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“The Confessions of Nat Turner” by William Styron Review

The novel “The Confessions of Nat Turner” was written by an outstanding American writer William Styron. The most eloquent fact about this book is that it was awarded the Pulitzer Prize in 1967, but it would be just to state, that the response of the audience to the novel appeared to be very controversial. The book received equal amount of praise and reproach. However, this mixed reaction to the novel is not the evidence of its imperfection, on the contrary, the book, that provokes a whirl of emotions in response, is a masterpiece that, certainly, deserves attention.

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The significance of the novel may be proved, first of all, by the historical event it is based on, because it is difficult to underestimate the importance of the slave rebellion, which occurred in Southampton County, Virginia on August 22, 1831. The uniqueness of the rebellion was in the fact that it was the first and the only successful slave revolt in that region. It was organized by an “extraordinary 31-year-old man”, who managed to inspire about seventy slaves to start their struggle against slavery (Greenberg xi). Actually, the revolt was very short, it lasted little more than one day, during which the rebels managed to kill about sixty white people. However, the whole country, not only Southampton County, was devastated, infuriated, and scared by the violent and desperate action of the slaves. Though all the participants, including Nathaniel Turner, were caught and hung, their deed made an important influence on American society. William Styron chose this rebellion on order to continue Turner’s mission of making society face the essence of slavery and racism.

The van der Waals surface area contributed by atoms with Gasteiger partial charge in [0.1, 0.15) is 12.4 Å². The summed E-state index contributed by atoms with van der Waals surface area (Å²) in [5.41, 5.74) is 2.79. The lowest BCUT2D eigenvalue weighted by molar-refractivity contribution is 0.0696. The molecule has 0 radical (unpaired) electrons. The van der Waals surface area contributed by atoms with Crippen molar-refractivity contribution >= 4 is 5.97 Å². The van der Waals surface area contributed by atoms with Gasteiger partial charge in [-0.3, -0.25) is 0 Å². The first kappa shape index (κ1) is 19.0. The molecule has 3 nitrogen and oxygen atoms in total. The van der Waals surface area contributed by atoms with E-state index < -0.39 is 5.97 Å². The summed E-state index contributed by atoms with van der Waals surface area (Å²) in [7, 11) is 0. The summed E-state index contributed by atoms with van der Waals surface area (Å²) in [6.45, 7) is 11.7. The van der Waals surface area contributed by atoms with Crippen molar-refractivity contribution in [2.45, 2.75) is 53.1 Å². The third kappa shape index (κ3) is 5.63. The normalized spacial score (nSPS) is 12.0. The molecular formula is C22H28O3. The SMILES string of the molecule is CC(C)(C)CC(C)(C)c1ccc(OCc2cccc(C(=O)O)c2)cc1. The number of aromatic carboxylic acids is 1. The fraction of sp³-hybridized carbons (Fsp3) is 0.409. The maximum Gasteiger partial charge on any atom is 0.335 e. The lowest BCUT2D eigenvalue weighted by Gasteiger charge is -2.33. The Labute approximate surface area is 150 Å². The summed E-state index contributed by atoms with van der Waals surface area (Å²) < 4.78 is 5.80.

The book under consideration consists of the Introduction and four parts. In the Introduction the author presents an extract from “The Confession of Nat Turner”, a historical document, written by T.R. Gray after the capture of the rebellion’s leader. Gray presents Nat Turner as a “gloomy fanatic”, trying to convince the audience that the rebellion was the only incident, which would never occur again (xiv). This point of view was intentionally presented by Styron, who tried to refute it in the subsequent chapters. The chapters uncover the essence of the rebellion and gradually create the complex portrait of the protagonist. The zest of the plot of the novel is in the time-trick used by the author. In the first chapter, he describes the sad outcome of the rebellion, when Nat Turned is already caught and is waiting for his punishment in a solitary cell. Then the action starts to unwind backward, in the form of the protagonist’s recollections, and in the final chapter, the actual rebellion is described. Thus, the story is told in the first person and is presented in the form of reminiscences. Styron gives the right to Turner to speak for himself. We think that the author made the right choice of the manner of presentation, as this type of narration creates a realistic atmosphere as if the reader were able to hear the real story of the man. The narration initiates the reader into the historical situation and personal tragedy of the protagonist.